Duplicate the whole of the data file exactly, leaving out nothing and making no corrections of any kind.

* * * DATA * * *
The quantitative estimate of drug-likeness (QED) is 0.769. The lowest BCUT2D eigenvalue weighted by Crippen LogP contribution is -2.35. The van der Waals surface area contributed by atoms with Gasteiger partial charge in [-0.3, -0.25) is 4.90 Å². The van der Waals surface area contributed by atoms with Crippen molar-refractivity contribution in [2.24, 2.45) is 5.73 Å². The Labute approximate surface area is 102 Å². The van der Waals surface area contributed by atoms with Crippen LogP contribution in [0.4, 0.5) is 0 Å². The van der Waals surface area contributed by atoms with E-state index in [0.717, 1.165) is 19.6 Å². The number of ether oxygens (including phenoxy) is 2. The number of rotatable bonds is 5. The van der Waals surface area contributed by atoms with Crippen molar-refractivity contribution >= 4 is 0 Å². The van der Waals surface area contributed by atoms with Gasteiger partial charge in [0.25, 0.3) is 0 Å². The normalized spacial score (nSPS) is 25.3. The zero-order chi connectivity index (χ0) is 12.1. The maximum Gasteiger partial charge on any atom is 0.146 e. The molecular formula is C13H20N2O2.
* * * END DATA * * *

The quantitative estimate of drug-likeness (QED) is 0.769. The lowest BCUT2D eigenvalue weighted by Crippen LogP contribution is -2.35. The van der Waals surface area contributed by atoms with Gasteiger partial charge in [-0.3, -0.25) is 4.90 Å². The van der Waals surface area contributed by atoms with Crippen molar-refractivity contribution in [2.24, 2.45) is 5.73 Å². The Labute approximate surface area is 102 Å². The van der Waals surface area contributed by atoms with Crippen LogP contribution in [0.4, 0.5) is 0 Å². The van der Waals surface area contributed by atoms with E-state index in [0.717, 1.165) is 19.6 Å². The number of ether oxygens (including phenoxy) is 2. The number of rotatable bonds is 5. The van der Waals surface area contributed by atoms with Crippen molar-refractivity contribution >= 4 is 0 Å². The van der Waals surface area contributed by atoms with Gasteiger partial charge in [0.25, 0.3) is 0 Å². The normalized spacial score (nSPS) is 25.3. The zero-order chi connectivity index (χ0) is 12.1. The maximum Gasteiger partial charge on any atom is 0.146 e. The molecular formula is C13H20N2O2.